The reaction of capillaries isolated from rat brain to incubation with 10−4 M lead nitrate was investigated. Dense inclusions, probably containing lead, were found by electron microscopy inside most of the endothelial cell mitochondria. The steady‐state uptake of calcium by these cells was tripled after the exposure to lead. This increase may have been due in part to inhibition of active calcium efflux, since the adenosine triphosphate–dependent uptake of calcium by membranes prepared from the capillaries was abolished by 10−5 M Pb(NO3)2. In contrast, active uptake of potassium by the intact cells was not altered by lead. These results suggest that alterations in the calcium homeostasis of brain endothelial cells induced by the accumulation of lead may underlie the pathogenesis of brain edema in lead poisoning.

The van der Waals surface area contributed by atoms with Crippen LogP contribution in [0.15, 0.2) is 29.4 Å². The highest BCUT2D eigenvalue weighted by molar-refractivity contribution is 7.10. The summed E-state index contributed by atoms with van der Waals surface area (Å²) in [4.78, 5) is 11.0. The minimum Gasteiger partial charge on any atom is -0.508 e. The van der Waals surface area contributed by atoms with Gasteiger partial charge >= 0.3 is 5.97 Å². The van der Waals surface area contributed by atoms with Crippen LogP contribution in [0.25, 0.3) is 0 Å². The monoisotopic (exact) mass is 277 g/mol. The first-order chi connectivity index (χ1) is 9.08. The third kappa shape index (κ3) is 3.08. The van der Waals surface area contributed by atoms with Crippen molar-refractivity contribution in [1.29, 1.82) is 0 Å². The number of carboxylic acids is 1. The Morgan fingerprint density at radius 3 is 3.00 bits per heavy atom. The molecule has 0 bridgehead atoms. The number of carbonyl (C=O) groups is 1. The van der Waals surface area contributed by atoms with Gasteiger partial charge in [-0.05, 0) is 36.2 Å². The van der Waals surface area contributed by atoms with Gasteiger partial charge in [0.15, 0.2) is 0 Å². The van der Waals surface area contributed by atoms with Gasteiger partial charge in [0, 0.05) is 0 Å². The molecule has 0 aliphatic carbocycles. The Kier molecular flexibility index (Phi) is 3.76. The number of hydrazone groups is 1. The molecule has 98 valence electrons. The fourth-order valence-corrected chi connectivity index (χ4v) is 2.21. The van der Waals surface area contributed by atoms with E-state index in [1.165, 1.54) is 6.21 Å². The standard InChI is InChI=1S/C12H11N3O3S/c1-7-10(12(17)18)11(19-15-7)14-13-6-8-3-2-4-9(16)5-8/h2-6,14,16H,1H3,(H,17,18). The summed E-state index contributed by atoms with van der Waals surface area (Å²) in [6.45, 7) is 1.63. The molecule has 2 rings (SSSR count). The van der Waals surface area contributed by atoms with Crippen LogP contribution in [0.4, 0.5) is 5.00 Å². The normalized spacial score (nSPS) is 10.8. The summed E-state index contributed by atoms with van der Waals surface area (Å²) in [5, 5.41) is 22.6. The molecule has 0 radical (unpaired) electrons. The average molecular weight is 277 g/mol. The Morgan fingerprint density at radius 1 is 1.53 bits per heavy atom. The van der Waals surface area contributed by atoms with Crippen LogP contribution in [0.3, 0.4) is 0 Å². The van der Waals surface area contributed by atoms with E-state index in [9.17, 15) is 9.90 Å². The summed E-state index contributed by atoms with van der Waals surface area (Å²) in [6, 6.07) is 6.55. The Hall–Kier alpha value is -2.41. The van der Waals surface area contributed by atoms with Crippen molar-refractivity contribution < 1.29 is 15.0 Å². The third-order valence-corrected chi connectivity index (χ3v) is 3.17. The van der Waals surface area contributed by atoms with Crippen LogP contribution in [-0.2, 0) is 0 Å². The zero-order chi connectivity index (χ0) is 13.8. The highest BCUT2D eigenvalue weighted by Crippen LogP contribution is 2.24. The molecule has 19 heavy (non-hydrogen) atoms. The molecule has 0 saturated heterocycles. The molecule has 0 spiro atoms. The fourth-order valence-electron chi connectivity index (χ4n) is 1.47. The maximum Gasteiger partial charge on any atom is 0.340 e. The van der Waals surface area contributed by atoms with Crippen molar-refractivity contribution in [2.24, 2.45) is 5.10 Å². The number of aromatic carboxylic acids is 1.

ASJC Scopus subject areas
- Clinical Neurology